- In type 1 diabetes the body does not produce insulin, which is necessary for energy. Those with type 2 diabetes do produce insulin but the body resists the actions of insulin into the cells, resulting in vascular damage and many other health complications.
- Diabetes cannot be cured; the resulting high blood sugar levels can only be controlled. It is crucial to learn how to manage the disease to avoid its inevitable damage.
- Those with type 1 diabetes must take insulin. Those with type 2 diabetes are usually given oral medication and/or insulin to control high blood sugar. However, there are many harmful and severe side-effects of diabetic medications, including weight gain.
- Managing body weight and blood sugar levels through a non-medicinal approach, such as a healthy diet and lifestyle, can be far safer than the typical medicinal treatment of diabetes.
- Your doctor can diagnose diabetes through a fasting blood test. With a simple glucometer, a quick blood test at home can be used to help guide you in the controlling of your blood sugar. You may also obtain average blood sugar results from a standard fasting A1C blood test.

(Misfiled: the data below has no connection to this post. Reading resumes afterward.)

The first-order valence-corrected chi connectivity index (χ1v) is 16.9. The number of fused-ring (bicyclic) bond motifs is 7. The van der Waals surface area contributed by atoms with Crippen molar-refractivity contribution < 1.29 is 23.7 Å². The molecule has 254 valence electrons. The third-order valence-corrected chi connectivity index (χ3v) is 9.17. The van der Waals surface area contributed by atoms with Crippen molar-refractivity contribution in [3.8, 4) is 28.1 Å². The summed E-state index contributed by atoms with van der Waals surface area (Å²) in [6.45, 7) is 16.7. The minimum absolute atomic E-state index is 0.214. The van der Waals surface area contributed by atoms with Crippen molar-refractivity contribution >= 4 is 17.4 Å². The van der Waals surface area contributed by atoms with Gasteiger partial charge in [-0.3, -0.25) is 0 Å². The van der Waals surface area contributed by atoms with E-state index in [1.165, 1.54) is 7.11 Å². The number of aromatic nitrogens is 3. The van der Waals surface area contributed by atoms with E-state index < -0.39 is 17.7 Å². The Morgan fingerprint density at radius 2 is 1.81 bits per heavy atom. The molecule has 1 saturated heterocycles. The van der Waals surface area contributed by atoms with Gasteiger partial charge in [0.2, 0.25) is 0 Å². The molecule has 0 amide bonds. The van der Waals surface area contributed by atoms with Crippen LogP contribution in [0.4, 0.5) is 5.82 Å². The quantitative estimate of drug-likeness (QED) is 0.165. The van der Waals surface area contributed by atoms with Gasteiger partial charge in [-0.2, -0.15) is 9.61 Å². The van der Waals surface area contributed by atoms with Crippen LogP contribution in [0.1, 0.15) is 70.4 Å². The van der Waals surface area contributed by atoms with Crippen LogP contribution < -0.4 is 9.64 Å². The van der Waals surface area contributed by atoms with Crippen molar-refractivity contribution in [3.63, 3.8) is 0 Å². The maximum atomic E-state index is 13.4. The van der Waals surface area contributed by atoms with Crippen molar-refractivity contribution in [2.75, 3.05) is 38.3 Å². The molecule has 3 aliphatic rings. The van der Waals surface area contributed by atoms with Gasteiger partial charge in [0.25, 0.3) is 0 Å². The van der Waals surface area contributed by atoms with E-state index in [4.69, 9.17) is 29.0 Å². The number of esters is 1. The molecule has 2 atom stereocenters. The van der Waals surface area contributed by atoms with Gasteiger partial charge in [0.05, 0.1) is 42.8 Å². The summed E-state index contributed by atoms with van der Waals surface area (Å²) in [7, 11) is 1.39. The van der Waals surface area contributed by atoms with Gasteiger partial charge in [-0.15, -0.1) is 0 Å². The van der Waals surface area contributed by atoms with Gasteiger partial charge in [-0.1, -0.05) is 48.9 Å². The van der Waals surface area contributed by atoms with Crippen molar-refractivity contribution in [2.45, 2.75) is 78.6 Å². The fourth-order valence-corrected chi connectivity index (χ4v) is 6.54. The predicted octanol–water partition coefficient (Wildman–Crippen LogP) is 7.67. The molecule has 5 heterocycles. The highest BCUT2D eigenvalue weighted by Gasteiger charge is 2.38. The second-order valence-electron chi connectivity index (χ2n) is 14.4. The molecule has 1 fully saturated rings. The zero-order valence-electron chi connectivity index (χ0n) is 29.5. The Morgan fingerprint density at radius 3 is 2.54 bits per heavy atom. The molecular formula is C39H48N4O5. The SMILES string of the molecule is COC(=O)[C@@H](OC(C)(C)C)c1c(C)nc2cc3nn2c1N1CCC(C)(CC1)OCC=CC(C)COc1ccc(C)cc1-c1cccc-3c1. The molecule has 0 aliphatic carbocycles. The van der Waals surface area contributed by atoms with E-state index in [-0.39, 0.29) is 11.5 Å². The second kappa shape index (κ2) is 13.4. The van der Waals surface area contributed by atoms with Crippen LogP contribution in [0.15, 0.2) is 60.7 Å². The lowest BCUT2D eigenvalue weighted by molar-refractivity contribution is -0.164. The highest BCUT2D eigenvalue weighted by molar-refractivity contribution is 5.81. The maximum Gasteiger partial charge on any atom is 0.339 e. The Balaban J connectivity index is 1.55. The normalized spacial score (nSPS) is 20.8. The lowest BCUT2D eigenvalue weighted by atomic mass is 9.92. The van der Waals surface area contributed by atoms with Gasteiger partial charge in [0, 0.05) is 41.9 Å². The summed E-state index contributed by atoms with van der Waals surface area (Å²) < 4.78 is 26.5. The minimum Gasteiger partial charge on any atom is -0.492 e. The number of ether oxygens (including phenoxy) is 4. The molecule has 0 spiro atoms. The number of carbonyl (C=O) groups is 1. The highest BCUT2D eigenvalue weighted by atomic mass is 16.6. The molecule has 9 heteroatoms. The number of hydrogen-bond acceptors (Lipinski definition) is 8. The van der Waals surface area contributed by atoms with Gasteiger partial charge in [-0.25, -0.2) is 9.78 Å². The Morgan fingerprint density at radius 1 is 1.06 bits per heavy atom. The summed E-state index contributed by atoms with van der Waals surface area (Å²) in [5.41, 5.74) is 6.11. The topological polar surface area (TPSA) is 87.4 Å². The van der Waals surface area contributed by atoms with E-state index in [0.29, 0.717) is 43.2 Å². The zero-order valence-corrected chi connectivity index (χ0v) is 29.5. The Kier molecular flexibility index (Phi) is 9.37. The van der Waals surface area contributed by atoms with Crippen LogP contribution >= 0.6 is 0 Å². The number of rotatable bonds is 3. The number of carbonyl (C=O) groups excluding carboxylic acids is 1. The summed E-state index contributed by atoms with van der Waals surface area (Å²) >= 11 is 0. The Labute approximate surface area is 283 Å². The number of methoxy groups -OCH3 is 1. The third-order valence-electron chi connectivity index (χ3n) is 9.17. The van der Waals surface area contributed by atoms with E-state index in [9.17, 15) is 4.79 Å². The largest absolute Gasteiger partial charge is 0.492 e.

- Diet should be the first place to look for the prevention and control of high blood sugar. The diabetic-friendly formula of the Almased dietary supplement supports healthy blood sugar levels and helps you lose weight without hunger.
- Check out these 10 best foods to lower blood sugar levels and 5 useful bonus tips to guide you to a new, healthier and slimmer you!
The Two Types of Diabetes
In the United States, nearly 80 million people, or one in four has some form of diabetes or pre-diabetes. What's worse, from 2001 to 2009, the incidence of type 2 diabetes among children aged 10-19 rose by 30 percent! Before getting into causes and treatments for diabetes, let’s clarify the variance between type 1 and type 2 diabetes.
Type 1 diabetes, previously known as juvenile diabetes, is an autoimmune disease. In this form of the disease, the insulin-producing cells in the pancreas are destroyed, so the body can’t produce any insulin.
Only 5% of people with diabetes have the type 1 form of the disease.
With the help of insulin therapy and other treatments, even young children can learn the techniques of managing blood sugar levels and live long healthy lives.
Type 2 diabetes, once known as adult-onset diabetes, is a chronic condition that affects the way your body metabolizes sugar (glucose), your body's foremost source of fuel.1